Looking abroad; milk production in Europe continues to decline seasonally, although overall volume is running heavier than last year at this time. Some traders and handlers are reporting that, although it is the summer holiday season and Ramadan is ongoing, sales activity is more active than anticipated. Sales, especially to the Middle East, are being reported, according to USDA.
Traders report that international interest might be resuming as buyers feel that European prices for some products might be at the bottom and product is available for immediate and future shipment. Much of current demand is to fill fourth quarter needs.
The winter season continues in New Zealand as cold temperatures and heavy snowfall blanketed areas of the North and much of the South Island. Auckland received snow for the first time in many years. The question that milk producers and handlers were asking is how long the snow will remain on the ground and what impact will this have on early season grass growth and the start of the new milk production season.
Conditions are much the same as they have been for the current winter season in Australia. Wet conditions in some dairy regions of Victoria continue to concern producers and handlers. Elsewhere within Victoria, temperatures start to warm, but then a cold snap arrived to quickly curtail an early arrival of spring. Although there are negative conditions in both New Zealand and Australia that potentially will impact output, producers and handlers remain optimistic about the season.
The Cooperatives Working Together program (CWT.) accepted seven requests this week for export assistance from Darigold and Dairy Farmers of America to sell a total of 1.8 million pounds of Cheddar and Monterey Jack cheese to customers in Asia, North Africa and the Middle East. The product will be delivered through December and raised CWT's 2011 cheese exports to 63 million pounds.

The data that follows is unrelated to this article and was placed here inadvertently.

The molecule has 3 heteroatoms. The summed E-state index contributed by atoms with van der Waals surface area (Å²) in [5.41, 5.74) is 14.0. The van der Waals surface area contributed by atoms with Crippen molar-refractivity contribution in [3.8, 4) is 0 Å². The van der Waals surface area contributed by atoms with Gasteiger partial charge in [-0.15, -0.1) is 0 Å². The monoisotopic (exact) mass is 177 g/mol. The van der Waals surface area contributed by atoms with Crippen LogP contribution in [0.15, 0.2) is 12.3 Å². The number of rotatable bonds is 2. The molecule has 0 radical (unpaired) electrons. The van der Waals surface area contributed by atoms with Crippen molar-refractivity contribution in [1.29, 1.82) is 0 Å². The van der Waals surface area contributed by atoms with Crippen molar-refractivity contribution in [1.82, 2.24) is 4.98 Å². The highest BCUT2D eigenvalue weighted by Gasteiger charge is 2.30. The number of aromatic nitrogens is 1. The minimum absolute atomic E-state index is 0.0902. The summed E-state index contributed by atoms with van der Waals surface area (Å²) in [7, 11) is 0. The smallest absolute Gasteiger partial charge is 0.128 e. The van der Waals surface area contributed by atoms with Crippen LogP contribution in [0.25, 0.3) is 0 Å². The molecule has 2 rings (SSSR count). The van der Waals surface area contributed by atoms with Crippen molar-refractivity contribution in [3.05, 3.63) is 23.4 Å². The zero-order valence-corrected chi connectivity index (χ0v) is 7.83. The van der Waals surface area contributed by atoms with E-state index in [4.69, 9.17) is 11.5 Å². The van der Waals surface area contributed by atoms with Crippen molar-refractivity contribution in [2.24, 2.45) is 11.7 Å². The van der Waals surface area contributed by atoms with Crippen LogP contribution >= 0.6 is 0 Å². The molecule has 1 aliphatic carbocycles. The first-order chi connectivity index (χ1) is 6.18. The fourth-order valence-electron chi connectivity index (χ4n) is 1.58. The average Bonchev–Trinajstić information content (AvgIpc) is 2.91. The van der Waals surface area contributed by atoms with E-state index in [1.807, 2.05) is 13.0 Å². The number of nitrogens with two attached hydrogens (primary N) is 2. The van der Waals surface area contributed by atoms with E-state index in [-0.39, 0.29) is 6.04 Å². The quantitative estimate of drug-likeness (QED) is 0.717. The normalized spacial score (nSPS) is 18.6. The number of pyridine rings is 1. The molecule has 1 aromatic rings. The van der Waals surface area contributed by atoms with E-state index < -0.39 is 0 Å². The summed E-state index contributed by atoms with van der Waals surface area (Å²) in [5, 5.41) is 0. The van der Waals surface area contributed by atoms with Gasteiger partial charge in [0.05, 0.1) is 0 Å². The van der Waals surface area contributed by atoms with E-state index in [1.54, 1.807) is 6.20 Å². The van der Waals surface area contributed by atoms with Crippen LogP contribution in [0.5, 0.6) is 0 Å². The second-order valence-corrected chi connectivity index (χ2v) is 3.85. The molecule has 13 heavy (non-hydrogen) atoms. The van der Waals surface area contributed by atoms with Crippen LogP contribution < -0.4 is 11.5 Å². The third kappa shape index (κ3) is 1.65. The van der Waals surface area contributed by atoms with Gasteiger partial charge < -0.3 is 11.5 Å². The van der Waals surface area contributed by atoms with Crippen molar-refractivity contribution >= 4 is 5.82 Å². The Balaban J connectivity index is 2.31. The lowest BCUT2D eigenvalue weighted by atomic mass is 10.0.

The California Department of Food and Agriculture announced that it will amend its 4a and 4b milk pricing formulas. The changes follow hearings held June 30 and July 1. The 25 cent per hundredweight whey factor will be replaced with a sliding scale that floors the whey factor at 25 cents and caps it at 65 cents. Make allowances for butter and nonfat dry milk were increased. Cheese was unchanged.
The Daily Dairy Report said, "Had these changes been effect from May 2006 to April 2011, the five-year average price of Class 4a, 3 and 2 would have been 16 cents per hundredweight lower and the 4b would have been 15 cents higher." The new formulas are effective on September milk.
In dairy politics: Dairy Profit Weekly editor, Dave Natzke, reported in Friday's DairyLine that "One point of emphasis of the Obama Administration was targeting antitrust activities, and the largest U.S. milk processor, Dean Foods, and largest dairy cooperative, Dairy Farmers of America, were squarely in their sites." Three lawsuits alleging antitrust activities by Dean Foods were underway at the same time, according to Natzke, and are in various stages of being resolved.